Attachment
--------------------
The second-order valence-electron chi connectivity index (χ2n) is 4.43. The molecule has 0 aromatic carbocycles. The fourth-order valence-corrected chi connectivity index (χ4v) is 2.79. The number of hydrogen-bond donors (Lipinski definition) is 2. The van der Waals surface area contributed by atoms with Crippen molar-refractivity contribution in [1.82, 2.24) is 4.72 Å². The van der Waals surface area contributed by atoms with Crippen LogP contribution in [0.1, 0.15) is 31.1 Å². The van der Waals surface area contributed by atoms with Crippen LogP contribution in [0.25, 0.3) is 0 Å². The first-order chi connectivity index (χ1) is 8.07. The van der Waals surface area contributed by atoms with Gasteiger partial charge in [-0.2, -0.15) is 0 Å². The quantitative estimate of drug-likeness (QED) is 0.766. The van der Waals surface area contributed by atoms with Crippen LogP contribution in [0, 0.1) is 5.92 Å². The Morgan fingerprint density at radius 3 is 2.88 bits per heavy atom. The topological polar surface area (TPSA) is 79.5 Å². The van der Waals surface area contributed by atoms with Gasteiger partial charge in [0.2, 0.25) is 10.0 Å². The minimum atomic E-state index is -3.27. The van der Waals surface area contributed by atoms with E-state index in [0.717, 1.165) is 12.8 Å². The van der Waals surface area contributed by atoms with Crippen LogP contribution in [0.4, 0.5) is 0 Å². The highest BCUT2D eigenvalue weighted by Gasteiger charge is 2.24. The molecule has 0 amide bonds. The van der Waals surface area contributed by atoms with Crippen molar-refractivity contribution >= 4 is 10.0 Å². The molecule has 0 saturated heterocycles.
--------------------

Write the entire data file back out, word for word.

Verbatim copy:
The second-order valence-electron chi connectivity index (χ2n) is 4.43. The molecule has 0 aromatic carbocycles. The fourth-order valence-corrected chi connectivity index (χ4v) is 2.79. The number of hydrogen-bond donors (Lipinski definition) is 2. The van der Waals surface area contributed by atoms with Crippen molar-refractivity contribution in [1.82, 2.24) is 4.72 Å². The van der Waals surface area contributed by atoms with Crippen LogP contribution in [0.1, 0.15) is 31.1 Å². The van der Waals surface area contributed by atoms with Crippen LogP contribution in [0.25, 0.3) is 0 Å². The first-order chi connectivity index (χ1) is 8.07. The van der Waals surface area contributed by atoms with Gasteiger partial charge in [-0.2, -0.15) is 0 Å². The quantitative estimate of drug-likeness (QED) is 0.766. The van der Waals surface area contributed by atoms with Crippen LogP contribution in [0, 0.1) is 5.92 Å². The Morgan fingerprint density at radius 3 is 2.88 bits per heavy atom. The topological polar surface area (TPSA) is 79.5 Å². The van der Waals surface area contributed by atoms with Gasteiger partial charge in [0.2, 0.25) is 10.0 Å². The minimum atomic E-state index is -3.27. The van der Waals surface area contributed by atoms with E-state index in [0.717, 1.165) is 12.8 Å². The van der Waals surface area contributed by atoms with Crippen LogP contribution in [0.4, 0.5) is 0 Å². The highest BCUT2D eigenvalue weighted by Gasteiger charge is 2.24. The molecule has 0 amide bonds. The van der Waals surface area contributed by atoms with Crippen molar-refractivity contribution >= 4 is 10.0 Å². The molecule has 0 saturated heterocycles.